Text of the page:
back to article Next Generation Security: No, Dorothy, there is no magic wand

Hardly a day passes without some kind of major security breach. The type of attack that was once considered staggering in scale has now become the norm. When a Yahoo! breach was found to have lost a billion accounts, it seemed the only thing anyone found unusual about it was that Yahoo! had a billion accounts to lose. Don’t …

  1. Anonymous Coward
    Anonymous Coward

    SIEM vs UBA

    I think the upcoming change to SIEM is their clash with UBA type companies (Exabeam, etc.) and I believe one of these was just bought by Splunk. Making a baseline would definitely help correlation as opposed to writing correlation rules yourself.

    The CASB side is interesting and are merging with modern day proxy vendors already. Bluecoat bought Elastica (and was then itself bought by Symantec), Zscaler are partnering with Skyhigh and Forcepoint just acquired Imperva Skyfence.

    1. returnofthemus

      Re: SIEM vs UBA

      There is no clash between SIEM and UBA, UBA is merely a SIEM component FREE in some cases https://youtu.be/ARVsuQaSF9E

      1. Anonymous Coward
        Anonymous Coward

        Re: SIEM vs UBA

        You dare contradict the talking heads of Gartner?

        http://blogs.gartner.com/anton-chuvakin/2016/11/07/the-coming-uba-ueba-siem-war/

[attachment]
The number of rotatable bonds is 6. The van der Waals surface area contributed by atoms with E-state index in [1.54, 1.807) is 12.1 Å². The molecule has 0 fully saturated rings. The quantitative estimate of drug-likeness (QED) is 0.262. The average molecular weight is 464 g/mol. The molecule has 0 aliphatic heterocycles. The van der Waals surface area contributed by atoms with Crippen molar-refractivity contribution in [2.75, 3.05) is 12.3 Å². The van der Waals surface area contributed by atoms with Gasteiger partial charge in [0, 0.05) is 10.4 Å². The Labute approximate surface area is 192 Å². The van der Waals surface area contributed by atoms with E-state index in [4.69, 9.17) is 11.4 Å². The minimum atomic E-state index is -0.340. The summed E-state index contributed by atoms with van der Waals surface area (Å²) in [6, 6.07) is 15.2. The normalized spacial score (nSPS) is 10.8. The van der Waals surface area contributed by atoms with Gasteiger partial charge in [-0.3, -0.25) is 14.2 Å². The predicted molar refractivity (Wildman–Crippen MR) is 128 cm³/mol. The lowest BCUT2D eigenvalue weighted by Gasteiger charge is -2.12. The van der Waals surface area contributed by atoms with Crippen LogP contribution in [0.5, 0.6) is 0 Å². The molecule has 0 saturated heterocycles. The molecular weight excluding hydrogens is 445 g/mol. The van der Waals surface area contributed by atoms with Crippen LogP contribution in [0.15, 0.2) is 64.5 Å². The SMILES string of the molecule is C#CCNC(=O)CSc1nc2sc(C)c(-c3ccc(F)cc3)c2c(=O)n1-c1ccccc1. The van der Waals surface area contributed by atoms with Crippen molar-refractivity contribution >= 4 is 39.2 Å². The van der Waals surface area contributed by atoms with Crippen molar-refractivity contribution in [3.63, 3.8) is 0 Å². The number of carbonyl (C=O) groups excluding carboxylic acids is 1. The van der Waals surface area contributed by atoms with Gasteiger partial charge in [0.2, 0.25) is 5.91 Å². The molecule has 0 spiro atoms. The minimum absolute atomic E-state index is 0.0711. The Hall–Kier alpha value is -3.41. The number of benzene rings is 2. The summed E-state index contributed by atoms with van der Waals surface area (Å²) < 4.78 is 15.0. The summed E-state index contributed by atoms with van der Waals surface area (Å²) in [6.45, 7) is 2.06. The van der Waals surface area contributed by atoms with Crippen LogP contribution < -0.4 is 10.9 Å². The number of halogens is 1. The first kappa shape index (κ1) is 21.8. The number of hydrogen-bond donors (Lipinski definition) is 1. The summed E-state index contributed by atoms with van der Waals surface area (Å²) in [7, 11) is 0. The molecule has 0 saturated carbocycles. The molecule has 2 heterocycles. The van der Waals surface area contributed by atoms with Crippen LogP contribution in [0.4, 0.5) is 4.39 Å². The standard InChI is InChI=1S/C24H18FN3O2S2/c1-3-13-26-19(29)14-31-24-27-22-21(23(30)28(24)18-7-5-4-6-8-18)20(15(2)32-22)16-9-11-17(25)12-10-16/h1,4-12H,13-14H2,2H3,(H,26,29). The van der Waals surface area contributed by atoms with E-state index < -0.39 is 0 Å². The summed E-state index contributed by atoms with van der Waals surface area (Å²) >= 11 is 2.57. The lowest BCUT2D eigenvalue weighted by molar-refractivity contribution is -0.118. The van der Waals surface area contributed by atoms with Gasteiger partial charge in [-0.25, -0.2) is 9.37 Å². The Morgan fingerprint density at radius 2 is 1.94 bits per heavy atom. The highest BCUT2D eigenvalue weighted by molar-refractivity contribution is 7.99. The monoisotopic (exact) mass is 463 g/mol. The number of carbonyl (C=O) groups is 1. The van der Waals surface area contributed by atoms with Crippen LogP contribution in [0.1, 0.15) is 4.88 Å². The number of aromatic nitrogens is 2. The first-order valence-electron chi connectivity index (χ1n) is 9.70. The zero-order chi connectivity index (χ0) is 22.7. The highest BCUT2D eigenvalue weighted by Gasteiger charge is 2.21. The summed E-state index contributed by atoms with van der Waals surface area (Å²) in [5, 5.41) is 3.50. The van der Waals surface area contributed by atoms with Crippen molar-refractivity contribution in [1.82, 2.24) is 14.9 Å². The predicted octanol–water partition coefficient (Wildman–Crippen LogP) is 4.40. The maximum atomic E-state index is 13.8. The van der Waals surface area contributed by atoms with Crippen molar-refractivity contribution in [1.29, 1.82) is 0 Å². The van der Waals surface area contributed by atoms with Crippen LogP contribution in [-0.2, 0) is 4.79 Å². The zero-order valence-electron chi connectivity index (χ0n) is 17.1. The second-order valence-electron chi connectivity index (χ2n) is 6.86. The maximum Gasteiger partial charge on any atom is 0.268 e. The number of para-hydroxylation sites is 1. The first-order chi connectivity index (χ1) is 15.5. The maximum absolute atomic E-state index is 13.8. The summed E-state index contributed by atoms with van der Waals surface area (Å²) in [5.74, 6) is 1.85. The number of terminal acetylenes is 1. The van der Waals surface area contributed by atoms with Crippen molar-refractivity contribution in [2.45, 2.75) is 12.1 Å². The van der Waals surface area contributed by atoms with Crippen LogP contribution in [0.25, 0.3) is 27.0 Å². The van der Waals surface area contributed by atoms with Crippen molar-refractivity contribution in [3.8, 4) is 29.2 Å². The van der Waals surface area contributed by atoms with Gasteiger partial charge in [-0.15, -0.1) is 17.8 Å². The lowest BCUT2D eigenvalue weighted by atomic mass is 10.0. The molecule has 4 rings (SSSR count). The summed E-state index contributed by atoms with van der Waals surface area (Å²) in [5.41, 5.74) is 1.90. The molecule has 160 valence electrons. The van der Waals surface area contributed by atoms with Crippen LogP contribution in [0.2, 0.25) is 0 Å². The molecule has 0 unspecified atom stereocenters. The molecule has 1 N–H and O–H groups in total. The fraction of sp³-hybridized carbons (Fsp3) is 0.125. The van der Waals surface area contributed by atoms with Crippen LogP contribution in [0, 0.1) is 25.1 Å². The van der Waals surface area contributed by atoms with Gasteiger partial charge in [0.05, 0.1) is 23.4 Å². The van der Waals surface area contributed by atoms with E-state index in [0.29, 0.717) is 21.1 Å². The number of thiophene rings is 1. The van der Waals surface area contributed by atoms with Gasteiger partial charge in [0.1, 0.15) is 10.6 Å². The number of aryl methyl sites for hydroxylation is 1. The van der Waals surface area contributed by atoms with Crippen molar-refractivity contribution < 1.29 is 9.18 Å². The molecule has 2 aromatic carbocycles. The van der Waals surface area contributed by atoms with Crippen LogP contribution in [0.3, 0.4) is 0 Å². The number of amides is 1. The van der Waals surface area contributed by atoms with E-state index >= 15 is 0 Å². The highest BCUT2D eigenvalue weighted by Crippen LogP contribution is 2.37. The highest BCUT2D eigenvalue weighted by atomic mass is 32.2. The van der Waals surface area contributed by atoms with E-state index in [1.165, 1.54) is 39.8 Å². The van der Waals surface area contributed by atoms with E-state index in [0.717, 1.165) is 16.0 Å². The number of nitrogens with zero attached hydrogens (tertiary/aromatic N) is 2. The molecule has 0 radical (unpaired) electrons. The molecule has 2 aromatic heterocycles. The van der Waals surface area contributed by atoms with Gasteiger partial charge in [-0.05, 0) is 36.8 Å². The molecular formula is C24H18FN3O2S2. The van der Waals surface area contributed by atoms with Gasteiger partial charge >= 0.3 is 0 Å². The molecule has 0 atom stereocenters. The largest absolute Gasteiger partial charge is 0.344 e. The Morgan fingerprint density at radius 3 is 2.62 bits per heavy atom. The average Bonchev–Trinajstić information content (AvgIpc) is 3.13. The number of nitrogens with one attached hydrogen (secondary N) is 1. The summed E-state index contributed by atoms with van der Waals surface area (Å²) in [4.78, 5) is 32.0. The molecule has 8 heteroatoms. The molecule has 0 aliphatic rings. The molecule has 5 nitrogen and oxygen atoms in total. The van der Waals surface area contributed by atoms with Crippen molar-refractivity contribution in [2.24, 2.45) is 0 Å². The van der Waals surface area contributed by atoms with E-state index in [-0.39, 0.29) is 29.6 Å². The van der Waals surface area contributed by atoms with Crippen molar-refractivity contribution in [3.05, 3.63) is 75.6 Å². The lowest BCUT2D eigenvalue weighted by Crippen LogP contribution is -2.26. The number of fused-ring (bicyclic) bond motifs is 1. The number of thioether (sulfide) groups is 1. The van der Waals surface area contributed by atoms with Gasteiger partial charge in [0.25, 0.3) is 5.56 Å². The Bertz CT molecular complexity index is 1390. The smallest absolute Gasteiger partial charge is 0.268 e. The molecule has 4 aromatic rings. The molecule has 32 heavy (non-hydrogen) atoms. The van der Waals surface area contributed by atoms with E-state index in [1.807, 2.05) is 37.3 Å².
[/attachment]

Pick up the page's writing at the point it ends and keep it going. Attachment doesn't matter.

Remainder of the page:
1. Doctor Syntax Silver badge

          Re: SIEM vs UBA

          "You dare contradict the talking heads of Gartner?"

          Are you sure you've got the right part of the anatomy?

      2. Anonymous Coward
        Anonymous Coward

        Re: SIEM vs UBA

        "There is no clash between SIEM and UBA"

        There is if a customer has budget and requirement for only one. Fundamentally they both address the requirement for security monitoring and gaining awareness of malicious activity. How they do it and how well they do it varies, but both address the requirement and therefore compete in the market.

        1. returnofthemus

          Re: SIEM vs UBA

          "Fundamentally they both address the requirement for security monitoring and gaining awareness of malicious activity".

          Not quite, a SIEM aggregate logs/flows, most commonly through reading event viewer data, receiving standard feeds from SNMP traps or Syslog with the help of agents coming from user devices, network switches, servers, firewalls, anti-virus software, intrusion detection/prevention systems and much more, it can also run centralised reports that help meet strict regulatory compliance requirements.

          So inessence it really depends on the size of your environment and the business you're in, however a UBA is complementary to SIEM, which as previously stated you can get for FREE!

          The reality being you probably already have a SIEM

  2. Anonymous Coward
    Pint

    Know your environment!

    The main problem with security (or lack thereof) in my opinion is people no longer taking the time (nor effort) to get to know whatever it is they're using. And with that I mean actually knowing what you're doing; actually understanding the underlying logic.

    I see too many people who know exactly that in order to do "A" you need to perform "B" but unfortunately without having the foggiest clue as to why that is so. The same kind who would approach security as if it were a product instead of a procedural environment.

  3. Anonymous Coward
    Anonymous Coward

    Half these products wouldn't be necessary if people didn't: give admin rights to their users; log on with their everyday account in the domain admins group; and chose longer, better passwords